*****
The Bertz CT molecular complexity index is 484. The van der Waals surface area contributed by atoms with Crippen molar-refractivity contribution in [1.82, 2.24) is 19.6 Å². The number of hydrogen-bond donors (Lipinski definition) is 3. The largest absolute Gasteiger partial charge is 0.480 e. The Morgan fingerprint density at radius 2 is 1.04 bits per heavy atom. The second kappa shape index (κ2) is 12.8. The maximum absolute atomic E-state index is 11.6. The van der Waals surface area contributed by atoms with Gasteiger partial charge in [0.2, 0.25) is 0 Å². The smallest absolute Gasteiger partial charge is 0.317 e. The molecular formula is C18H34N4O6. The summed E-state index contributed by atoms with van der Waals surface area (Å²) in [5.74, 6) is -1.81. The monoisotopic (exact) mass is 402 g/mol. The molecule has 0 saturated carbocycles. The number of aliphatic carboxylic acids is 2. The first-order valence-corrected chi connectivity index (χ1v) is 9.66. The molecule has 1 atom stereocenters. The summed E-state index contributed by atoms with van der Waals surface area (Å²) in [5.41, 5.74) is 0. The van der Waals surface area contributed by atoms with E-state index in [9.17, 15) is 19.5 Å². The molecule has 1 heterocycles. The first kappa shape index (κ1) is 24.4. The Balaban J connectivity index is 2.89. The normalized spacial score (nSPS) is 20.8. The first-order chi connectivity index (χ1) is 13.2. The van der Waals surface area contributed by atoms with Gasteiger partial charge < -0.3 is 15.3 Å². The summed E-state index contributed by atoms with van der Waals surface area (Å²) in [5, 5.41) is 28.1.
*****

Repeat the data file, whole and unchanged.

The Bertz CT molecular complexity index is 484. The van der Waals surface area contributed by atoms with Crippen molar-refractivity contribution in [1.82, 2.24) is 19.6 Å². The number of hydrogen-bond donors (Lipinski definition) is 3. The largest absolute Gasteiger partial charge is 0.480 e. The Morgan fingerprint density at radius 2 is 1.04 bits per heavy atom. The second kappa shape index (κ2) is 12.8. The maximum absolute atomic E-state index is 11.6. The van der Waals surface area contributed by atoms with Gasteiger partial charge in [0.2, 0.25) is 0 Å². The smallest absolute Gasteiger partial charge is 0.317 e. The molecular formula is C18H34N4O6. The summed E-state index contributed by atoms with van der Waals surface area (Å²) in [5.74, 6) is -1.81. The monoisotopic (exact) mass is 402 g/mol. The molecule has 0 saturated carbocycles. The number of aliphatic carboxylic acids is 2. The first-order valence-corrected chi connectivity index (χ1v) is 9.66. The molecule has 1 atom stereocenters. The summed E-state index contributed by atoms with van der Waals surface area (Å²) in [5.41, 5.74) is 0. The van der Waals surface area contributed by atoms with E-state index in [9.17, 15) is 19.5 Å². The molecule has 1 heterocycles. The first kappa shape index (κ1) is 24.4. The Balaban J connectivity index is 2.89. The normalized spacial score (nSPS) is 20.8. The first-order chi connectivity index (χ1) is 13.2. The van der Waals surface area contributed by atoms with Gasteiger partial charge < -0.3 is 15.3 Å². The summed E-state index contributed by atoms with van der Waals surface area (Å²) in [5, 5.41) is 28.1.